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Ubuntu

How To Use NTFS Drives/Partitions Under Ubuntu Edgy Eft

Post date: January 7, 2007, 21:01 Category: Desktop Views: 3465 Comments
Tutorial quote: Normally Linux systems can only read from Windows NTFS partitions, but not write to them which can be very annoying if you have to work with Linux and Windows systems. This is where ntfs-3g comes into play. ntfs-3g is an open source, freely available NTFS driver for Linux with read and write support. This tutorial shows how to install and use ntfs-3g on an Ubuntu Edgy Eft desktop to read from and write to Windows NTFS drives and partitions. It covers the usage of internal NTFS partitions (e.g. in a dual-boot environment) and of external USB NTFS drives.
Ubuntu

How To Add A Splash Image To GRUB 2 On Ubuntu 9.04

Post date: September 3, 2009, 09:09 Category: Miscellaneous Views: 2211 Comments
Tutorial quote: This tutorial shows how you can add a splash image to your GRUB 2 boot loader on Ubuntu 9.04. Please note that you should use this tutorial only if you have upgraded your bootloader to GRUB 2 previously.
Debian

Supplying routing information using DHCP

Post date: December 10, 2006, 09:12 Category: Network Views: 3057 Comments
Tutorial quote: This article describes how to use DHCP to supply information about static routes to the clients on your network. You may want to do this if you have two or more local networks with routers between them. The DHCP software doesn't support this out-of-the-box, but it can be configured to do so without too much effort.
Linux

Tools to access Linux Partitions from Windows

Post date: April 13, 2008, 20:04 Category: Miscellaneous Views: 3478 Comments
Tutorial quote: If you dual boot with Windows and Linux, and have data spread across different partitions on Linux and Windows, you should be really in for some issues.

It happens sometimes you need to access your files on Linux partitions from Windows, and you realize it isn’t possible easily. Not really, with these tools in hand - it’s very easy for you to access files on your Linux partitions from Windows.
Linux

How to install Linux on Windows using VirtualBox

Post date: August 12, 2008, 14:08 Category: Installing Views: 3122 Comments
Tutorial quote: This guide explains how to install Linux and specifically Ubuntu Linux on Windows XP using SUN's VirtualBox. VirtualBox creates a virtual hard drive in which you can install another guest Operating System (Ubuntu Linux) which you can run along with your host Operating System (Windows XP). This way you can try Linux without being afraid of losing your Windows files.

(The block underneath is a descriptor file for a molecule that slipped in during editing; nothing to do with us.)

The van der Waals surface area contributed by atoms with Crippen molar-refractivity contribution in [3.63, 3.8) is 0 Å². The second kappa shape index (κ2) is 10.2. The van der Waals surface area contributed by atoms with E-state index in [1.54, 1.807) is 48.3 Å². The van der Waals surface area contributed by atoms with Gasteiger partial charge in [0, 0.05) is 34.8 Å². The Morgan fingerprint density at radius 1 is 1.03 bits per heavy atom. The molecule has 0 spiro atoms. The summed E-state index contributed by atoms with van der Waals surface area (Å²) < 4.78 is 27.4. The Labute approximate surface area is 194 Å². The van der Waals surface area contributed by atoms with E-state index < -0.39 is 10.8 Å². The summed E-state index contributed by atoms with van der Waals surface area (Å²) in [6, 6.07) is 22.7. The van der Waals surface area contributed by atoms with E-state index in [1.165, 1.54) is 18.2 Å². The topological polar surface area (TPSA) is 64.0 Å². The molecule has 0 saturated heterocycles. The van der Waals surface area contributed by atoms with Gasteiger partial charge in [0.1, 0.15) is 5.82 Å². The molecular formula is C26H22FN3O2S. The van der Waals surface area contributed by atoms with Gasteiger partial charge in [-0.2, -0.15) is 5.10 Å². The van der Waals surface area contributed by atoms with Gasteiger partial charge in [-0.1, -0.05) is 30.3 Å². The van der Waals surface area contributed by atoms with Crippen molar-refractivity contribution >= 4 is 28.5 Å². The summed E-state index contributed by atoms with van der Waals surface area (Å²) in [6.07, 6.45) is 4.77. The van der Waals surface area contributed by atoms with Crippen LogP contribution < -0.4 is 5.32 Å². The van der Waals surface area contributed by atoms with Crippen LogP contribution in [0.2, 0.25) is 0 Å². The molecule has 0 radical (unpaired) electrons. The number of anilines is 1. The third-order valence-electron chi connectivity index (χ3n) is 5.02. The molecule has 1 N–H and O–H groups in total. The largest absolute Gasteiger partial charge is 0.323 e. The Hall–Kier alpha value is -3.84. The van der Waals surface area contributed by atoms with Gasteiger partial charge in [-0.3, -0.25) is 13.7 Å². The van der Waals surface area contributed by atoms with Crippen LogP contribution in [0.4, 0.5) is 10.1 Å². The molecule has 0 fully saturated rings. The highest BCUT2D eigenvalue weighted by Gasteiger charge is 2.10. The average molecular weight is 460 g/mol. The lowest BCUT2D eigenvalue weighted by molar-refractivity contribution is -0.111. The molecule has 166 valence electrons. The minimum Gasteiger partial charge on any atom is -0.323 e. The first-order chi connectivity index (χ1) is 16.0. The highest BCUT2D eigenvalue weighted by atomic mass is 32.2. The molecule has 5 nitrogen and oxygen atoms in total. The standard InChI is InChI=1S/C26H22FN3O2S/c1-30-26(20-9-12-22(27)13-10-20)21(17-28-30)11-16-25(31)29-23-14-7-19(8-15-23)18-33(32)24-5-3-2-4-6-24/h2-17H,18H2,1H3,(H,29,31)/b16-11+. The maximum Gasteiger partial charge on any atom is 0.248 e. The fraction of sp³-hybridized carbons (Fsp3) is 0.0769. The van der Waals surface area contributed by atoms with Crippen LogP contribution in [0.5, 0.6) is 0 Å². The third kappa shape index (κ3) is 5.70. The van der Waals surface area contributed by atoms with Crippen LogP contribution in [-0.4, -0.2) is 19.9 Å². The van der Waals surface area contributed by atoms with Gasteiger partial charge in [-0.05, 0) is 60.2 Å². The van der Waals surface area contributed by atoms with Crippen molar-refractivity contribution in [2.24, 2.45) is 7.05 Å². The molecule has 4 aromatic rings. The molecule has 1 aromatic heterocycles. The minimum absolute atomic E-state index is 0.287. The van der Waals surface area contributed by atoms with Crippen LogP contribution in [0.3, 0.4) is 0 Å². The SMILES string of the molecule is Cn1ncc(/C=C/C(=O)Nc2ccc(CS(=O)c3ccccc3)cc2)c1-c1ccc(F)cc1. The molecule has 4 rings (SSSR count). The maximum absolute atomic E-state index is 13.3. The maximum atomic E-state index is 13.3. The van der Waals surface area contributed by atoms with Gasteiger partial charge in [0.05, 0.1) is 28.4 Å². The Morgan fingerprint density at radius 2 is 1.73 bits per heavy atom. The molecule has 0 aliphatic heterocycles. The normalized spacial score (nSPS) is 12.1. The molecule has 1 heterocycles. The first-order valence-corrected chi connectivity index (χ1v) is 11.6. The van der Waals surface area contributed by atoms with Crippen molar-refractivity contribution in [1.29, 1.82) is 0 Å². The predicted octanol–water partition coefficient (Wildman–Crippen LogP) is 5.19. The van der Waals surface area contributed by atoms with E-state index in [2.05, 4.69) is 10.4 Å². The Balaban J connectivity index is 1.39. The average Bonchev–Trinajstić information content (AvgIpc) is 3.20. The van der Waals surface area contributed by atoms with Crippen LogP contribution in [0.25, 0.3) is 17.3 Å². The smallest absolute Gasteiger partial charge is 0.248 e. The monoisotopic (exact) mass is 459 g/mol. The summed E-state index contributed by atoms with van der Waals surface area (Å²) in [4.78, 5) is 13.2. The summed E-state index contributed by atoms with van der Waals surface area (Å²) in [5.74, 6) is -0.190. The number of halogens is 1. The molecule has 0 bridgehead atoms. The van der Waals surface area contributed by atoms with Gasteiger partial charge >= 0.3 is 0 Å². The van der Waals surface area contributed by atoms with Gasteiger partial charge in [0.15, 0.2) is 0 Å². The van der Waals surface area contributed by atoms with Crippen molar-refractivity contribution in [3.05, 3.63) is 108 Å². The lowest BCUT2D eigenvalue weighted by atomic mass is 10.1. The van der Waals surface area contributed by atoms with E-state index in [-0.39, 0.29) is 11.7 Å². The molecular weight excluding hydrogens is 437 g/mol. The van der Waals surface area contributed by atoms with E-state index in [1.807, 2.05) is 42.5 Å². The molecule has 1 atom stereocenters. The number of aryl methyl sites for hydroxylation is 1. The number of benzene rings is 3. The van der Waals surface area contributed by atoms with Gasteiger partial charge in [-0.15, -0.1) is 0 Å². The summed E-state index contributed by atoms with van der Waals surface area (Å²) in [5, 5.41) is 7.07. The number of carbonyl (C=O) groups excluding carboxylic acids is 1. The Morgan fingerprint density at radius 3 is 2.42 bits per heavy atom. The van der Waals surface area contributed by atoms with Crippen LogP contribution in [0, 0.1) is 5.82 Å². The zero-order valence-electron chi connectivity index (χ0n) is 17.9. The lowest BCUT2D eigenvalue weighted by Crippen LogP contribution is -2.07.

OSX

A Windows Administrator's Guide to Serving Macs

Post date: December 13, 2005, 11:12 Category: Network Views: 5461 Comments
Tutorial quote: Are you Mac-savvy? Many Windows administrators and technicians have never had to support Macs on their networks, so the idea of suddenly having a handful of Mac workstations might seem really challenging. Ryan Faas gives you a simple guide to supporting Mac workstations and Mac users within your Windows network.
Linux

How to catch Linux system intruders

Post date: September 22, 2008, 13:09 Category: Security Views: 4189 Comments
Tutorial quote: Secure your Linux box by locking it down and posting a guard to watch for intruders.
Ubuntu

Ubuntu Customization Guide v2

Post date: November 26, 2007, 05:11 Category: Desktop Views: 5789 Comments
Tutorial quote: Today with a hike in Linux acceptance its pretty hard for competitors to provide similar solutions at free of cost. Open Source is known for User Interaction with Operating System which cannot be done with other OS. Linux user can customize, create, edit, add files according to his/her taste..and customization is the part where Linux is one step ahead of every OS.
Mepis

Upgrading to Linux from Windows 98

Post date: April 18, 2005, 07:04 Category: Miscellaneous Views: 6414 Comments
Tutorial quote: In this tutorial-style article, Michael C. Barnes outlines a strategy to avoid costly upgrades from Windows 98 to Windows XP -- in terms of both hardware and software -- by upgrading to Linux, instead. Barnes reviews the typical requirements of computers used for relatively generic purposes, and shows how to give a new lease on life to aging laptops and PCs by replacing obsolete OSes such as Windows 98 with a combination of Linux, free open source applications, and inexpensive commercial software.
Windows

Three Ways To Access Linux Partitions (ext2/ext3) From Windows On Dual-Boot Systems

Post date: January 20, 2008, 12:01 Category: Miscellaneous Views: 6548 Comments
Tutorial quote: If you have a dual-boot Windows/Linux system, you probably know this problem: you can access files from your Windows installation while you are in Linux, but not the other way round. This tutorial shows three ways how you can access your Linux partitions (with ext2 or ext3 filesystem) from within Windows: Explore2fs, DiskInternals Linux Reader, and the Ext2 Installable File System For Windows. While the first two provide read-only access, the Ext2 Installable File System For Windows can be used for read and write operations.
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